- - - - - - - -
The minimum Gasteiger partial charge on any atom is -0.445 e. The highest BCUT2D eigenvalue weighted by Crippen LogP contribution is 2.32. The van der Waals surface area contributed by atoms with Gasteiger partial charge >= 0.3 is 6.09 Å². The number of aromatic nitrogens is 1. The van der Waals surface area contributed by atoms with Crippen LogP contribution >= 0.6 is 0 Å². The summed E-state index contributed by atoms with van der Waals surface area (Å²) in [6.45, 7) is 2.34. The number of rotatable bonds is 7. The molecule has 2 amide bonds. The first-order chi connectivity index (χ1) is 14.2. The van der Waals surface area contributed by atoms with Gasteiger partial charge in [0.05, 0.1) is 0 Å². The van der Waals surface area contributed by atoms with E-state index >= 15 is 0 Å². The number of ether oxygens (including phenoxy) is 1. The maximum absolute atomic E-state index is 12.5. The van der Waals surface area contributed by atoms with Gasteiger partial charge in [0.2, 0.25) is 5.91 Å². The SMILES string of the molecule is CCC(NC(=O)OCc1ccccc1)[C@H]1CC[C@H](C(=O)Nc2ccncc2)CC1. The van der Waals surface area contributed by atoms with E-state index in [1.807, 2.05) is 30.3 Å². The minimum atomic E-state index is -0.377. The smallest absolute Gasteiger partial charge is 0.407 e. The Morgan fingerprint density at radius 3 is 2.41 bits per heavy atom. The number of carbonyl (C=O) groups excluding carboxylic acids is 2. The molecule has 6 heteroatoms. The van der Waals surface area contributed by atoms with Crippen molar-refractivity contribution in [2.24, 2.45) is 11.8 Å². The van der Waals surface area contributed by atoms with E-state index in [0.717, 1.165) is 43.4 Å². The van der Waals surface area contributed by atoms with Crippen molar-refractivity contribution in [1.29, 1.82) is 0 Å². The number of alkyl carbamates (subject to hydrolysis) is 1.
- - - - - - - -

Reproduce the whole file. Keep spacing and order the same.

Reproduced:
The minimum Gasteiger partial charge on any atom is -0.445 e. The highest BCUT2D eigenvalue weighted by Crippen LogP contribution is 2.32. The van der Waals surface area contributed by atoms with Gasteiger partial charge >= 0.3 is 6.09 Å². The number of aromatic nitrogens is 1. The van der Waals surface area contributed by atoms with Crippen LogP contribution >= 0.6 is 0 Å². The summed E-state index contributed by atoms with van der Waals surface area (Å²) in [6.45, 7) is 2.34. The number of rotatable bonds is 7. The molecule has 2 amide bonds. The first-order chi connectivity index (χ1) is 14.2. The van der Waals surface area contributed by atoms with Gasteiger partial charge in [0.05, 0.1) is 0 Å². The van der Waals surface area contributed by atoms with E-state index >= 15 is 0 Å². The number of ether oxygens (including phenoxy) is 1. The maximum absolute atomic E-state index is 12.5. The van der Waals surface area contributed by atoms with Gasteiger partial charge in [0.2, 0.25) is 5.91 Å². The SMILES string of the molecule is CCC(NC(=O)OCc1ccccc1)[C@H]1CC[C@H](C(=O)Nc2ccncc2)CC1. The van der Waals surface area contributed by atoms with E-state index in [1.807, 2.05) is 30.3 Å². The minimum atomic E-state index is -0.377. The smallest absolute Gasteiger partial charge is 0.407 e. The Morgan fingerprint density at radius 3 is 2.41 bits per heavy atom. The number of carbonyl (C=O) groups excluding carboxylic acids is 2. The molecule has 6 heteroatoms. The van der Waals surface area contributed by atoms with Crippen molar-refractivity contribution in [2.24, 2.45) is 11.8 Å². The van der Waals surface area contributed by atoms with E-state index in [0.717, 1.165) is 43.4 Å². The van der Waals surface area contributed by atoms with Crippen molar-refractivity contribution in [1.29, 1.82) is 0 Å². The number of alkyl carbamates (subject to hydrolysis) is 1.